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And the dread of Baringa vanished

By December 2, 2011June 6th, 2023No Comments

When we scurried across the border into Uganda seeking safety from the pogroms of 1959, I dreaded Baringa. Baringa is Kinyarwanda for ‘phantom’, but in English you cannot exactly capture the context that makes the word in Kinyarwanda sound horribly terrifying. I’d acquired the fear in Rwanda and remained in its grip in Uganda for the year and a half we were in exile and returned with it when we were recalled back to Rwanda for a time, in 1961.
Rwanda back then was sparsely populated, which meant residential houses were surrounded by bush and, at our young age, we feared venturing outside in the dark. But parents of the time being the mean sort they were, they’d force us out, sometimes for the pleasure of seeing our fear. Your old man would be sucking at his straw, dipped in Primus Bukavu beer – a preserve of the privileged few, of course – and then he’d bark out: “Ingina, go tell Neighbour to come for a chat.”

Chat, my foot, when I risked being mauled by wild beasts! “Bu….bu…,” you’d begin to protest, to quickly formulate an excuse, but he’d cut you short. “Bu…bu…what, you wet sissy? Yewe, sha!” this to your elder brother, “Bring me the cane!” You took off, knowing that’d mean a minced bottom and no sitting for a month. Definitely better to run into the mouth of a hungry hyena than face the prospect of searing pain on your flesh and definite deformation of your bottom.

At the door, you’d see dark forms of beasts lining up and ready to spring at you. You’d look left and, yes, za-Baringa (many) were there. You’d look right and for a fleeting second there wasn’t any, so you’d shoot right round the house and to the outhouse at the back. That was our kitchen and, blessed soul, Ntibikwira’d be there. Ntibikwira, herdsman, your protector, teacher, guardian, brother, friend – all. He’d escort you to Neighbour and bring you back and at the door whisper: “Ok, Ingina, now go tell your dad Neighbour is on his way.”

Unknowing old man, his face’d light up and he’d slap your shoulder and enthuse: “Nuko sha, now you’re a ka-man! You can suck at the straw.” With a tinge of pride, you’d take the tendered straw and suck (not desecrated American ‘suck’!) a sip of the pungent drink and feel a million butterflies scatter inside your body. Then you’d happily float into your bedroom that you shared with your half-dozen brothers and fall into blissful slumber.
Towards morning, you’d dream that you were walking from Neighbour’s house at night so fearlessly that you could even stand by the wayside and ease yourself. It was as you were standing, answering that call of nature, that you felt the wet-warm tongue of Baringa licking its way down the side of your thigh. You’d try to run but the legs seemed to no longer belong to you and, when you tried to scream, you seemed to possess no voice. Then you burst into wakefulness and realised to your horror that you were lying in bed!……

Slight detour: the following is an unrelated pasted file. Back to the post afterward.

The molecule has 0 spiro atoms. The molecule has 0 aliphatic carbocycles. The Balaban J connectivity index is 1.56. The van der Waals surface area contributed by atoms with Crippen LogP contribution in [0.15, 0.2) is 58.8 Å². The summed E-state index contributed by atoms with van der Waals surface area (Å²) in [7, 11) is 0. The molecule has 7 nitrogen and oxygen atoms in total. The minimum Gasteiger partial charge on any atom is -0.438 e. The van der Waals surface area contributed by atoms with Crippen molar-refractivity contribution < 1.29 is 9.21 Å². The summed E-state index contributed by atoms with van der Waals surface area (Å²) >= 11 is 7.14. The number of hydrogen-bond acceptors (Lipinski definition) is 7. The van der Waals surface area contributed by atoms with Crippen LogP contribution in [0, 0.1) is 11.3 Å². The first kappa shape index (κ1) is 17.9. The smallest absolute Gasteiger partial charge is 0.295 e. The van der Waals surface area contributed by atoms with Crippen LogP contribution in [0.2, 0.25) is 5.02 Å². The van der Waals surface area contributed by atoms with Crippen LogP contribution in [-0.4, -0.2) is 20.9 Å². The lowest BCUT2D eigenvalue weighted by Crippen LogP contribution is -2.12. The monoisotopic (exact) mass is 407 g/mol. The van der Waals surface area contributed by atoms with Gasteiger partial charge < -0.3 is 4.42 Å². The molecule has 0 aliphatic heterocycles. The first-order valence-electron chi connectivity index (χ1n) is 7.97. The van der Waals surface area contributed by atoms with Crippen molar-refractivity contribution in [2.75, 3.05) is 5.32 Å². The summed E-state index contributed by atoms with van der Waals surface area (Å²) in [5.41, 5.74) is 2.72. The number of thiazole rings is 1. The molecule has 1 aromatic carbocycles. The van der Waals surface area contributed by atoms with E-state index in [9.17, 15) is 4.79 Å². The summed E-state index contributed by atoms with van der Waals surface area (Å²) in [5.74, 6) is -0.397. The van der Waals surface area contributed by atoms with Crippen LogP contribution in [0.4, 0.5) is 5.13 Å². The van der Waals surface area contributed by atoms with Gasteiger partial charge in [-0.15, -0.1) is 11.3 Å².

That horror, though, was not always a result of your imbibing Old Man’s privileged Primus drink. It was a nightly nightmare even when you did not catch a whiff of anything that answered to the description of alcohol. And it was as I was still hostage of that horror that we returned to Rwanda and were put up in the quarters of our neighbour, as our own house’d been razed to the ground. That, in the name of subscribing to an ‘ethnic group’ that was undesired by colonialists and their Rwandan acolytes.

For thus being undesired, our herdsmen had abandoned us, save for good old faithful Ntibikwira. As there was no school, I automatically became Ntibikwira’s second-in-command, a post I was more than happy to assume.

But I have no fond memories of that assumption that lasted almost a year and what are etched in my mind are disasters that were visited on me with sadistic frequency. Like this time I and my Afande Ntibikwira went to Burera Lake to water our cattle. On our way, my aunt who was a teacher in Kidaho Primary School intercepted me and convinced Ntibikwira to leave me at that school and pick me on his way back. Unknown to us, Aunt’s trick was to take me to greet my grandparents some twelve km away, in Ruko, at the foot of Mount Muhabura. I stayed there for the night.

Or, to be exact, half the night. For, deep in the night and in deep slumber, I dreamed that I was walking from Neighbour’s house and was standing, answering the call of nature……..

When I burst into wakefulness, I bolted out of bed and through the door and determinedly picked my way along the narrow path, and through thick bush, in the deep dark night that looked impenetrable, to walk about 20km to Canika, my regained home.
Za-Baringa in their hundreds would not have stood in my way! Even then, I was braving wild beasts that included wild dog, porcupine, hog, hyena, name them, in addition.

From then, Baringa became Phantom and its associated mishaps vanished.

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